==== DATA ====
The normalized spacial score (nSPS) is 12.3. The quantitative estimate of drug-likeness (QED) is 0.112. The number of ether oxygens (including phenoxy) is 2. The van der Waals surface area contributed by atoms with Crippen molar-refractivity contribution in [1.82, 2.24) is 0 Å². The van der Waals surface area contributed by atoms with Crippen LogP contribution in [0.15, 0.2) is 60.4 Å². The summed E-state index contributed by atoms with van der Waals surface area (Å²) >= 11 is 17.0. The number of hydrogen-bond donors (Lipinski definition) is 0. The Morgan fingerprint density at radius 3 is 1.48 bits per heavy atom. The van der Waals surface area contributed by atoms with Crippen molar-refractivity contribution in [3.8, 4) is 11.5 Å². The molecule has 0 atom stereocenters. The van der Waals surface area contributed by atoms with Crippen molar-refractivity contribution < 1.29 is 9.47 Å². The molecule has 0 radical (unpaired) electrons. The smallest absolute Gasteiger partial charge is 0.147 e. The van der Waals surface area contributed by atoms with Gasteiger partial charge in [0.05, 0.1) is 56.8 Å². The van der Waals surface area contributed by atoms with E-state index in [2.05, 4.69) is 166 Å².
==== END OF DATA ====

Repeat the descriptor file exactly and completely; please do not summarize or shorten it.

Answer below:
The normalized spacial score (nSPS) is 12.3. The quantitative estimate of drug-likeness (QED) is 0.112. The number of ether oxygens (including phenoxy) is 2. The van der Waals surface area contributed by atoms with Crippen molar-refractivity contribution in [1.82, 2.24) is 0 Å². The van der Waals surface area contributed by atoms with Crippen LogP contribution in [0.15, 0.2) is 60.4 Å². The summed E-state index contributed by atoms with van der Waals surface area (Å²) >= 11 is 17.0. The number of hydrogen-bond donors (Lipinski definition) is 0. The Morgan fingerprint density at radius 3 is 1.48 bits per heavy atom. The van der Waals surface area contributed by atoms with Crippen molar-refractivity contribution in [3.8, 4) is 11.5 Å². The molecule has 0 atom stereocenters. The van der Waals surface area contributed by atoms with Crippen molar-refractivity contribution < 1.29 is 9.47 Å². The molecule has 0 radical (unpaired) electrons. The smallest absolute Gasteiger partial charge is 0.147 e. The van der Waals surface area contributed by atoms with Gasteiger partial charge in [0.05, 0.1) is 56.8 Å². The van der Waals surface area contributed by atoms with E-state index in [2.05, 4.69) is 166 Å².